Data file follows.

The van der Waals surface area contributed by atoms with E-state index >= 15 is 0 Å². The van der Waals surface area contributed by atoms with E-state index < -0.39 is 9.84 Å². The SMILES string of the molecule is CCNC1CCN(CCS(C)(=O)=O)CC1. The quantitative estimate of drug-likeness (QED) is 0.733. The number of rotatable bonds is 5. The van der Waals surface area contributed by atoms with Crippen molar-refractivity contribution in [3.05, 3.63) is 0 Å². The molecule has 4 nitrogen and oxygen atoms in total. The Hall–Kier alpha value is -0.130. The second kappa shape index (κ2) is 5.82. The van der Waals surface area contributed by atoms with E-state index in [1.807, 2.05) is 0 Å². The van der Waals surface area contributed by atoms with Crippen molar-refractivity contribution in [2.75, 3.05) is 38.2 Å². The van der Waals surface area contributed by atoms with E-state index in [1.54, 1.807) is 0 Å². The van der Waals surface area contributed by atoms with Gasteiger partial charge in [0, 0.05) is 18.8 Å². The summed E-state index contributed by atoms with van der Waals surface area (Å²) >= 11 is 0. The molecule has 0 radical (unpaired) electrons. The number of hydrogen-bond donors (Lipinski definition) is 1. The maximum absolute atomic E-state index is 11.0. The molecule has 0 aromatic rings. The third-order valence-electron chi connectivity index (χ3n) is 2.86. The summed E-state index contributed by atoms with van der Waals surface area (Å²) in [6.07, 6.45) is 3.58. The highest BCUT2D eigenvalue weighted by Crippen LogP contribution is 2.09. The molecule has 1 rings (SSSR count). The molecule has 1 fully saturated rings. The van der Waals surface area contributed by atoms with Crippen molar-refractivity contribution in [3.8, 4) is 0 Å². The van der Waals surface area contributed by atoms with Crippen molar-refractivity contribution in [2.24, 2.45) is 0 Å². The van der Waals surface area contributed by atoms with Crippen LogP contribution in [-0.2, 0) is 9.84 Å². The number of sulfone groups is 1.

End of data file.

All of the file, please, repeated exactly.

The van der Waals surface area contributed by atoms with E-state index >= 15 is 0 Å². The van der Waals surface area contributed by atoms with E-state index < -0.39 is 9.84 Å². The SMILES string of the molecule is CCNC1CCN(CCS(C)(=O)=O)CC1. The quantitative estimate of drug-likeness (QED) is 0.733. The number of rotatable bonds is 5. The van der Waals surface area contributed by atoms with Crippen molar-refractivity contribution in [3.05, 3.63) is 0 Å². The molecule has 4 nitrogen and oxygen atoms in total. The Hall–Kier alpha value is -0.130. The second kappa shape index (κ2) is 5.82. The van der Waals surface area contributed by atoms with E-state index in [1.807, 2.05) is 0 Å². The van der Waals surface area contributed by atoms with Crippen molar-refractivity contribution in [2.75, 3.05) is 38.2 Å². The van der Waals surface area contributed by atoms with E-state index in [1.54, 1.807) is 0 Å². The van der Waals surface area contributed by atoms with Gasteiger partial charge in [0, 0.05) is 18.8 Å². The summed E-state index contributed by atoms with van der Waals surface area (Å²) >= 11 is 0. The molecule has 0 radical (unpaired) electrons. The number of hydrogen-bond donors (Lipinski definition) is 1. The maximum absolute atomic E-state index is 11.0. The molecule has 0 aromatic rings. The third-order valence-electron chi connectivity index (χ3n) is 2.86. The summed E-state index contributed by atoms with van der Waals surface area (Å²) in [6.07, 6.45) is 3.58. The highest BCUT2D eigenvalue weighted by Crippen LogP contribution is 2.09. The molecule has 1 rings (SSSR count). The molecule has 1 fully saturated rings. The van der Waals surface area contributed by atoms with Crippen molar-refractivity contribution in [3.8, 4) is 0 Å². The van der Waals surface area contributed by atoms with Crippen molar-refractivity contribution in [2.24, 2.45) is 0 Å². The van der Waals surface area contributed by atoms with Crippen LogP contribution in [-0.2, 0) is 9.84 Å². The number of sulfone groups is 1.